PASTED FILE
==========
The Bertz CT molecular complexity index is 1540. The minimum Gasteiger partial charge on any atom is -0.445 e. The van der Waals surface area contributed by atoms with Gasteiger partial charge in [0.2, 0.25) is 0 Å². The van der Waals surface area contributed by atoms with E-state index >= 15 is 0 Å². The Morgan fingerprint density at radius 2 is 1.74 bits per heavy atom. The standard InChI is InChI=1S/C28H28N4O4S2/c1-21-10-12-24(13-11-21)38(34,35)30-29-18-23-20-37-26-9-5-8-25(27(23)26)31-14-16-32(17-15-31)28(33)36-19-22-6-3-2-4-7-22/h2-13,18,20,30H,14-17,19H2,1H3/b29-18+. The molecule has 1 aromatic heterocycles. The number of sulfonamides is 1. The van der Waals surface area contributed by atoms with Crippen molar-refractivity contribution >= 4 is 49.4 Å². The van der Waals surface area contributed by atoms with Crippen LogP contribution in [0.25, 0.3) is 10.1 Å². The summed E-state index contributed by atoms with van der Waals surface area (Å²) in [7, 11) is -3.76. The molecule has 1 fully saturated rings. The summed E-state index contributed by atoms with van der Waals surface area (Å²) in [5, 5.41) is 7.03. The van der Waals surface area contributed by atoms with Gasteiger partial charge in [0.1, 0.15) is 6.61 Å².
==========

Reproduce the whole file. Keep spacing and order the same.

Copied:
The Bertz CT molecular complexity index is 1540. The minimum Gasteiger partial charge on any atom is -0.445 e. The van der Waals surface area contributed by atoms with Gasteiger partial charge in [0.2, 0.25) is 0 Å². The van der Waals surface area contributed by atoms with E-state index >= 15 is 0 Å². The Morgan fingerprint density at radius 2 is 1.74 bits per heavy atom. The standard InChI is InChI=1S/C28H28N4O4S2/c1-21-10-12-24(13-11-21)38(34,35)30-29-18-23-20-37-26-9-5-8-25(27(23)26)31-14-16-32(17-15-31)28(33)36-19-22-6-3-2-4-7-22/h2-13,18,20,30H,14-17,19H2,1H3/b29-18+. The molecule has 1 aromatic heterocycles. The number of sulfonamides is 1. The van der Waals surface area contributed by atoms with Crippen molar-refractivity contribution >= 4 is 49.4 Å². The van der Waals surface area contributed by atoms with Crippen LogP contribution in [0.25, 0.3) is 10.1 Å². The summed E-state index contributed by atoms with van der Waals surface area (Å²) in [7, 11) is -3.76. The molecule has 1 fully saturated rings. The summed E-state index contributed by atoms with van der Waals surface area (Å²) in [5, 5.41) is 7.03. The van der Waals surface area contributed by atoms with Gasteiger partial charge in [0.1, 0.15) is 6.61 Å².